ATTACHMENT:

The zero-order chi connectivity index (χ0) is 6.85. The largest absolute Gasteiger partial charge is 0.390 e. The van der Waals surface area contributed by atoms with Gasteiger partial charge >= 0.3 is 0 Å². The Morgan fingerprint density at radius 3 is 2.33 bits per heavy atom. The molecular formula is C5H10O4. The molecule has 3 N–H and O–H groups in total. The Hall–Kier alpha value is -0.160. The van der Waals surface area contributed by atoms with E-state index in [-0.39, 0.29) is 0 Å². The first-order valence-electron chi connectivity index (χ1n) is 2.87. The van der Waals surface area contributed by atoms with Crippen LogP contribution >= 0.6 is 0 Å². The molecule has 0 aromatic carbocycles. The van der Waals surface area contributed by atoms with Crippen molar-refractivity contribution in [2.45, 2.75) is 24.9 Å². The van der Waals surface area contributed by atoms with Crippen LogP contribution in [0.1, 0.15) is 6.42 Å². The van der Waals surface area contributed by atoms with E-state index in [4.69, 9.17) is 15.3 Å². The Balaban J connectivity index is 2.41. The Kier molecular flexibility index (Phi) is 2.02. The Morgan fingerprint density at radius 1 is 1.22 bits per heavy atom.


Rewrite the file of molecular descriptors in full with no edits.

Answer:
The zero-order chi connectivity index (χ0) is 6.85. The largest absolute Gasteiger partial charge is 0.390 e. The van der Waals surface area contributed by atoms with Gasteiger partial charge >= 0.3 is 0 Å². The Morgan fingerprint density at radius 3 is 2.33 bits per heavy atom. The molecular formula is C5H10O4. The molecule has 3 N–H and O–H groups in total. The Hall–Kier alpha value is -0.160. The van der Waals surface area contributed by atoms with E-state index in [-0.39, 0.29) is 0 Å². The first-order valence-electron chi connectivity index (χ1n) is 2.87. The van der Waals surface area contributed by atoms with Crippen LogP contribution >= 0.6 is 0 Å². The molecule has 0 aromatic carbocycles. The van der Waals surface area contributed by atoms with Crippen molar-refractivity contribution in [2.45, 2.75) is 24.9 Å². The van der Waals surface area contributed by atoms with Crippen LogP contribution in [0.1, 0.15) is 6.42 Å². The van der Waals surface area contributed by atoms with E-state index in [4.69, 9.17) is 15.3 Å². The Balaban J connectivity index is 2.41. The Kier molecular flexibility index (Phi) is 2.02. The Morgan fingerprint density at radius 1 is 1.22 bits per heavy atom.